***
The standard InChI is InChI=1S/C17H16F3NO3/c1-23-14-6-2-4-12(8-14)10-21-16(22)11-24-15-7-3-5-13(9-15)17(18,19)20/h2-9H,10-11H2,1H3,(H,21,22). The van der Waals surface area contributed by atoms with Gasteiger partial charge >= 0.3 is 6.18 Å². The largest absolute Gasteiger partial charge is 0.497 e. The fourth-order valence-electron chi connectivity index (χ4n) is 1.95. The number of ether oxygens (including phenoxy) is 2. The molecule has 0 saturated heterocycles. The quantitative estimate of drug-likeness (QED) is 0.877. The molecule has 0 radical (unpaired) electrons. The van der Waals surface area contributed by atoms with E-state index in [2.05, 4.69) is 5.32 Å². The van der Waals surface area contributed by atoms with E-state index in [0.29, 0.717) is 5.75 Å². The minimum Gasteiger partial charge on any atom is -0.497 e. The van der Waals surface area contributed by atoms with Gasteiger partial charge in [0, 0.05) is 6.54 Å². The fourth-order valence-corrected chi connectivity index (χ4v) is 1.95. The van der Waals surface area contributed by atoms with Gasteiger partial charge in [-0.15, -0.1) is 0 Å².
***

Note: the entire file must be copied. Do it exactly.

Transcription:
The standard InChI is InChI=1S/C17H16F3NO3/c1-23-14-6-2-4-12(8-14)10-21-16(22)11-24-15-7-3-5-13(9-15)17(18,19)20/h2-9H,10-11H2,1H3,(H,21,22). The van der Waals surface area contributed by atoms with Gasteiger partial charge >= 0.3 is 6.18 Å². The largest absolute Gasteiger partial charge is 0.497 e. The fourth-order valence-electron chi connectivity index (χ4n) is 1.95. The number of ether oxygens (including phenoxy) is 2. The molecule has 0 saturated heterocycles. The quantitative estimate of drug-likeness (QED) is 0.877. The molecule has 0 radical (unpaired) electrons. The van der Waals surface area contributed by atoms with E-state index in [2.05, 4.69) is 5.32 Å². The van der Waals surface area contributed by atoms with E-state index in [0.29, 0.717) is 5.75 Å². The minimum Gasteiger partial charge on any atom is -0.497 e. The van der Waals surface area contributed by atoms with Gasteiger partial charge in [0, 0.05) is 6.54 Å². The fourth-order valence-corrected chi connectivity index (χ4v) is 1.95. The van der Waals surface area contributed by atoms with Gasteiger partial charge in [-0.15, -0.1) is 0 Å².